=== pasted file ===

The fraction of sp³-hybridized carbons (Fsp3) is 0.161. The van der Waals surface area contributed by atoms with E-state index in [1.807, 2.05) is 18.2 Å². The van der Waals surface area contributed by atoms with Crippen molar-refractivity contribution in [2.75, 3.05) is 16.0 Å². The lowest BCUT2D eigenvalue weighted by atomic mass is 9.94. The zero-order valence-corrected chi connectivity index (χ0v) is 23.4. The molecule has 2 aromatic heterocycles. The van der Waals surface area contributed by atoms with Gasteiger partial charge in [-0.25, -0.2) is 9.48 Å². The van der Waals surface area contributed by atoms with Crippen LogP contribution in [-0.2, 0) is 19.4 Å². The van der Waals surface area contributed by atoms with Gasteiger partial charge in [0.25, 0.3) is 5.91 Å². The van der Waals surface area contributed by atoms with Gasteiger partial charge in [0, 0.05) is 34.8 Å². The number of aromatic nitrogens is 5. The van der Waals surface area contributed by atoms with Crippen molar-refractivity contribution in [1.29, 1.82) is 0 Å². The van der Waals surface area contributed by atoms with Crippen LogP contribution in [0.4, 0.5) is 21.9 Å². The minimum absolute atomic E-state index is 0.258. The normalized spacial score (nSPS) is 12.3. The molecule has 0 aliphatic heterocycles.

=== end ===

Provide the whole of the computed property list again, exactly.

The fraction of sp³-hybridized carbons (Fsp3) is 0.161. The van der Waals surface area contributed by atoms with E-state index in [1.807, 2.05) is 18.2 Å². The van der Waals surface area contributed by atoms with Crippen molar-refractivity contribution in [2.75, 3.05) is 16.0 Å². The lowest BCUT2D eigenvalue weighted by atomic mass is 9.94. The zero-order valence-corrected chi connectivity index (χ0v) is 23.4. The molecule has 2 aromatic heterocycles. The van der Waals surface area contributed by atoms with Gasteiger partial charge in [-0.25, -0.2) is 9.48 Å². The van der Waals surface area contributed by atoms with Crippen LogP contribution in [-0.2, 0) is 19.4 Å². The van der Waals surface area contributed by atoms with Gasteiger partial charge in [0.25, 0.3) is 5.91 Å². The van der Waals surface area contributed by atoms with Gasteiger partial charge in [0, 0.05) is 34.8 Å². The number of aromatic nitrogens is 5. The van der Waals surface area contributed by atoms with Crippen molar-refractivity contribution in [1.29, 1.82) is 0 Å². The van der Waals surface area contributed by atoms with Crippen LogP contribution in [0.4, 0.5) is 21.9 Å². The minimum absolute atomic E-state index is 0.258. The normalized spacial score (nSPS) is 12.3. The molecule has 0 aliphatic heterocycles.